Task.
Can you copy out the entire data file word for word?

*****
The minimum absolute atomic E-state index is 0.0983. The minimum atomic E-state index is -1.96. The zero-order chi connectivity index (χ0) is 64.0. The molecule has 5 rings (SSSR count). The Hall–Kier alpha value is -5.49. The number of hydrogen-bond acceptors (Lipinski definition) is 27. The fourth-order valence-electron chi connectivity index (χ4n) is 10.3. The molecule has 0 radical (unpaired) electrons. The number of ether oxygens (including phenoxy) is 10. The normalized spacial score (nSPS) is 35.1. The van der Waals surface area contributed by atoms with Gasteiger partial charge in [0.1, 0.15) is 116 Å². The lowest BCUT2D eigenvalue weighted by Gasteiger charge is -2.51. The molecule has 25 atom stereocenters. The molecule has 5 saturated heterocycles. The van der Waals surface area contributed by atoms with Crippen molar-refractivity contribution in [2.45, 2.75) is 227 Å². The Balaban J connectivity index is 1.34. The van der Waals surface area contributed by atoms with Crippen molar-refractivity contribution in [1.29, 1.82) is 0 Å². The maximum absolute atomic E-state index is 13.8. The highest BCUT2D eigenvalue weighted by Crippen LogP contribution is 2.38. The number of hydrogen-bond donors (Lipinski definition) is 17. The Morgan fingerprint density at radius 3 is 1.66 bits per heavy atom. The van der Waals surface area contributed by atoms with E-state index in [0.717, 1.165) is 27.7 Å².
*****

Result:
The minimum absolute atomic E-state index is 0.0983. The minimum atomic E-state index is -1.96. The zero-order chi connectivity index (χ0) is 64.0. The molecule has 5 rings (SSSR count). The Hall–Kier alpha value is -5.49. The number of hydrogen-bond acceptors (Lipinski definition) is 27. The fourth-order valence-electron chi connectivity index (χ4n) is 10.3. The molecule has 0 radical (unpaired) electrons. The number of ether oxygens (including phenoxy) is 10. The normalized spacial score (nSPS) is 35.1. The van der Waals surface area contributed by atoms with Gasteiger partial charge in [0.1, 0.15) is 116 Å². The lowest BCUT2D eigenvalue weighted by Gasteiger charge is -2.51. The molecule has 25 atom stereocenters. The molecule has 5 saturated heterocycles. The van der Waals surface area contributed by atoms with Crippen molar-refractivity contribution in [2.45, 2.75) is 227 Å². The Balaban J connectivity index is 1.34. The van der Waals surface area contributed by atoms with Crippen molar-refractivity contribution in [1.29, 1.82) is 0 Å². The maximum absolute atomic E-state index is 13.8. The highest BCUT2D eigenvalue weighted by Crippen LogP contribution is 2.38. The number of hydrogen-bond donors (Lipinski definition) is 17. The Morgan fingerprint density at radius 3 is 1.66 bits per heavy atom. The van der Waals surface area contributed by atoms with E-state index in [0.717, 1.165) is 27.7 Å².